Agenesis of the corpus callosum (ACC) is a birth defect in which the structure that connects the two hemispheres of the brain (the corpus callosum) is partially or completely absent. ACC can occur as an isolated condition or in combination with other cerebral abnormalities, including Arnold-Chiari malformation, Dandy-Walker syndrome, Andermann syndrome, schizencephaly (clefts or deep divisions in brain tissue), and holoprosencephaly (failure of the forebrain to divide into lobes.) Girls may have a gender-specific condition called Aicardi's syndrome, which causes severe mental retardation, seizures, abnormalities in the vertebra of the spine, and lesions on the retina of the eye. ACC can also be associated with malformations in other parts of the body, such as midline facial defects. The effects of the disorder range from subtle or mild to severe, depending on associated brain abnormalities. Intelligence may be normal with mild compromise of skills requiring matching of visual patterns. But children with the most severe brain malformations may have intellectual retardation, seizures, hydrocephalus, and spasticity.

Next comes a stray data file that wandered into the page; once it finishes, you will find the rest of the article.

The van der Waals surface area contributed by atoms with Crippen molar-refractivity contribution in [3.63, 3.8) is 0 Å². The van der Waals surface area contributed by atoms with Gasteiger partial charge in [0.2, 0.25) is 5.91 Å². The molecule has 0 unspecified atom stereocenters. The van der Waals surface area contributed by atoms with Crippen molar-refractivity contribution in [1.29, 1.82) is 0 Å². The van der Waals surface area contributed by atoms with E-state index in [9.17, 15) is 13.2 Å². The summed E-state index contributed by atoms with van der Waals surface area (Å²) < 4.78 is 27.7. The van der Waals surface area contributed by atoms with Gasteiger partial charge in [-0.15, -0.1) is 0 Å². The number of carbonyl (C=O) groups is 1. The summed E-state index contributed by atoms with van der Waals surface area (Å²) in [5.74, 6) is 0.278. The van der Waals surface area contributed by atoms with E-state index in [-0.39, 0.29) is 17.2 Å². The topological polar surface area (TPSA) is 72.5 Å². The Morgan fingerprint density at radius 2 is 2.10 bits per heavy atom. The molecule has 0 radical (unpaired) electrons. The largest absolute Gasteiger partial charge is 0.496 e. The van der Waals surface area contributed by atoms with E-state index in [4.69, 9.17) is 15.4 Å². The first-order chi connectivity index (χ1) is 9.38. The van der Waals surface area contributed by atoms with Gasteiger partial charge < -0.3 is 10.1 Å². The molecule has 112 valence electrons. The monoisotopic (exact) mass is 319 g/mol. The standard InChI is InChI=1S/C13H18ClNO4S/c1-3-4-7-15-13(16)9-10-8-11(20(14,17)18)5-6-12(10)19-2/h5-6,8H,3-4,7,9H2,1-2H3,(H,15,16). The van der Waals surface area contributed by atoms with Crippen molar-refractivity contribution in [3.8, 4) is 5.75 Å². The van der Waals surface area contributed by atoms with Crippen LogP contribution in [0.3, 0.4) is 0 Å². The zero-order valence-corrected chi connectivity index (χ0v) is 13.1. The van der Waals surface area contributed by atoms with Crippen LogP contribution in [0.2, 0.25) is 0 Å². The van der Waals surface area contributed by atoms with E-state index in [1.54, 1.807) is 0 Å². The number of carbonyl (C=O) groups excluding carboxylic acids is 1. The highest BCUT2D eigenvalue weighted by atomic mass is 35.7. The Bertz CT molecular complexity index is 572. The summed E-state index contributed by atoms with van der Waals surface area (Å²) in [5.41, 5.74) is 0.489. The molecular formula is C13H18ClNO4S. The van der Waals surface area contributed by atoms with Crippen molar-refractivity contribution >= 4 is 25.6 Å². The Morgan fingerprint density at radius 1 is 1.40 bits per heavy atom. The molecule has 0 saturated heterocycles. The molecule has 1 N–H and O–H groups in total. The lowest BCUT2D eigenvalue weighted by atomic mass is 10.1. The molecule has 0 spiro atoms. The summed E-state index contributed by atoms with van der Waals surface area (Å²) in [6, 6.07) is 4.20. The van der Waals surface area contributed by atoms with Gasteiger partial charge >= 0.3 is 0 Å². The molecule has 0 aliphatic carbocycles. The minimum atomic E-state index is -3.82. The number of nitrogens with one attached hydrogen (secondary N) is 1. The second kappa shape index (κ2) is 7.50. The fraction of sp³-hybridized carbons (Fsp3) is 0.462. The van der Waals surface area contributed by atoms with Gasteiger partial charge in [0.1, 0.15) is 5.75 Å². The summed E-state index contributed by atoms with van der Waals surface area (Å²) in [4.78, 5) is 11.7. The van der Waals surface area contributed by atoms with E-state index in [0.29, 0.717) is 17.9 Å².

There is no standard course of treatment for ACC. Treatment usually involves management of symptoms and seizures if they occur.

Prognosis depends on the extent and severity of malformations. ACC does not cause death in the majority of children. Mental retardation does not worsen. Although many children with the disorder have average intelligence and lead normal lives, neuropsychological testing reveals subtle differences in higher cortical function compared to individuals of the same age and education without ACC.

Prepared by the National Institutes of Health